Written by Dave Jay, William S. Wilson, and Torsten Dewi
The story of Charles Band and his Full Moon Entertainment studio is a lot like “The Little Engine That Could”, assuming the engine frequently derailed and due to crippling budgetary restraints the train would sometimes be replaced with a pedal car.
Like Roger Corman with perhaps an even greater degree of hucksterism, Charles Band has kept going in the entertainment industry, onward and upwards, sideways and downward, for longer than most of us have been alive. Rebuilding, rebranding, reinventing himself — from the video store to the rental box to streaming on demand, Band has often been at the forefront of the ever evolving low budget film industry even when it was more out of necessity than visionary.
Band followed up the financial collapse of his theatrical production company Empire Pictures in 1988 by creating a two-word production company that has become synonymous with the golden age of the video rental store: Full Moon.
Anyone of age to remember these magical places called video stores no doubt recall the fantastical works of box art for Full Moon films sucking them in like moths to a flame to take a chance on horror/sci-fi/fantasy films with equally fantastical titles and premises. For better and worse, these cheaply made, hastily assembled, “Blockbuster Night” movies helped turn Full Moon into a brand name that stood out above and beyond the usual slop tossed into the video store hog farms for the masses to consume when they needed a break from the big budget Hollywood blockbusters.
Band’s innovative idea to include “Videozone” segments following Full Moon’s movies – a forerunner to the modern DVD extra – offered viewers a glimpse behind the curtain, a taste of things to come, and solidified Band’s brand as one of the most fan friendly out there. The go-for-broke mentality making b-movies with these premises both wacky, tacky, and even retro before retro was cool was his attempt to do for cinema what the likes of his idol Jack Kirby had done for comic books. Unfortunately, sometimes Band went broke (literally!) and a number of these b-movies were more fun in spirit than execution.
It Came from the Video Aisle! – Inside Charles Band’s Full Moon Entertainment Studio walks a fine line between being a historical document, a love letter to these films and the people making them, and an honest critique of the good, the bad, and the ugly of a little company that produced small films often about tiny terrors.
Co-written by Dave Jay, William S. Wilson, and Torsten Dewi; It Came from the Video Aisle! is a massive 480 page tome containing probably everything you ever wanted to know about the wild, rocky history of Full Moon. I took one look at the thickness of this book and wasn’t sure I ever wanted to know this much. While Band may be the king of the B’s and a proponent of the popular three B’s of b-cinema (blood, boobs, beast), I can best surmise this Full Moon field guide using three E’s: entertaining, extensive, and exhausting.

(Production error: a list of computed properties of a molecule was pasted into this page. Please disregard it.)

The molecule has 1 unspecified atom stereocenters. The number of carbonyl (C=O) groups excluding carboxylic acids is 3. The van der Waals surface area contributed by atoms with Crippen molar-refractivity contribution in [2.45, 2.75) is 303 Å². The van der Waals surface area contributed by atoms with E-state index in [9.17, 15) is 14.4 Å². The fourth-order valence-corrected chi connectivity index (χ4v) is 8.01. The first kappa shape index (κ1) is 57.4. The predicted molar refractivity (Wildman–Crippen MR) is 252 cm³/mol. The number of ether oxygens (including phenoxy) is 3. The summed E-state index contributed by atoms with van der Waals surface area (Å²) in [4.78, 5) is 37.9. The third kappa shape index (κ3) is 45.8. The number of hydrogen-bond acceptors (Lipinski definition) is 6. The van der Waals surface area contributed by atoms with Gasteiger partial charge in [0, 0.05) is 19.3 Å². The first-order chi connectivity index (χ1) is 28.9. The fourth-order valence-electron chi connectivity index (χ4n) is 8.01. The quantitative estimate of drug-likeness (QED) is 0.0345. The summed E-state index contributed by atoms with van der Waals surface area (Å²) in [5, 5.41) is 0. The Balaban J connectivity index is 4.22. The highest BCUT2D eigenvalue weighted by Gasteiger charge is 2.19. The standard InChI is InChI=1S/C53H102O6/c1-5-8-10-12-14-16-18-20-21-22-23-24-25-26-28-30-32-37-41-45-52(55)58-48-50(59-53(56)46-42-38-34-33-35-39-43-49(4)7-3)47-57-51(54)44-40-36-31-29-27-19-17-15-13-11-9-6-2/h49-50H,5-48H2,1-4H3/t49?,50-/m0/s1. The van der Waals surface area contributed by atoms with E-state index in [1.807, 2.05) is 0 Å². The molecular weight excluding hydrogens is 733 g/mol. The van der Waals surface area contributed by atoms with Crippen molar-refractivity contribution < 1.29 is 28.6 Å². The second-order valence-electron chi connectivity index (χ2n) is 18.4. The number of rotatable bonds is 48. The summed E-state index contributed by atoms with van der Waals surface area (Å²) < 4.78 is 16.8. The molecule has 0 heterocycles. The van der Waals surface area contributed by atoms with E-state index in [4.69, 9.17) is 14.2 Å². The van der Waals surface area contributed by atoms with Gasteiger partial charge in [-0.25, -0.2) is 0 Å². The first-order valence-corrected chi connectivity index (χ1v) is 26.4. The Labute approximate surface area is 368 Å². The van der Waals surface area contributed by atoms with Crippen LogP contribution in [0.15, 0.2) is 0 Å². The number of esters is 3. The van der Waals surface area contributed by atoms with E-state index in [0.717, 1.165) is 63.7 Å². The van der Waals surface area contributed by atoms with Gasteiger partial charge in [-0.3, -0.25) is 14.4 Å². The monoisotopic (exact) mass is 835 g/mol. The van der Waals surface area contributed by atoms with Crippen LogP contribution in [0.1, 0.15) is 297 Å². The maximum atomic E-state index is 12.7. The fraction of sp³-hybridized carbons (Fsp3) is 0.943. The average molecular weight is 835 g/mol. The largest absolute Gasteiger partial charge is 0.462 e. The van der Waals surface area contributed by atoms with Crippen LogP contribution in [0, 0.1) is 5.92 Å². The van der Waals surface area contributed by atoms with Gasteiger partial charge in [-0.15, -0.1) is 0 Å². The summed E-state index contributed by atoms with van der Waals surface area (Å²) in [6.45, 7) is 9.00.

Why exhausting? Simply put, I found a good deal of what I read to be a tad depressing. A lot of the folks quoted clearly worked their asses off to try and make something they could be proud of when deep down even they clearly knew between the time, budgetary, and creative restraints their work was in the service of something with no chance in hell of being what they wanted it to be. If only we had the money… If only we had more time… If only we had more creative freedom. If only Charles Band didn’t keep butchering the scripts during production… If only: such a common theme it practically becomes as much a mantra as Band’s own overly ambitious “200 movies by the year 2000” plan.
Many a writer, director, special effects artist, cast, and crew member appeared to be more than well aware of the frequently compromised nature of their work; hence film credits littered with an endless array of pseudonyms by a slew of Band regulars. Scam artists and escaped convicts use fewer aliases than the people responsible for Full Moon’s output. “Benjamin Carr” still insisted that alias be used instead of their real name in a book celebrating his career.
It Came from the Video Aisle! is a hell ride through the constantly changing landscape of the low budget movie industry and how a one-man Band and his Full Moon brand continues to survive in it by hook or by crook. This is very much a Hollywood survival story, and not just Band’s.
What I read in many ways echoed my own sentiments regarding Full Moon. I have an unabashed love for many of these films, warts and all, and some I simply have a deep rooted nostalgia for because of the formative role they played in my movie-watching youth. When it comes to a good number of these films, the brutal honest truth is if they were books you could say they weren’t worth the paper they’re printed on.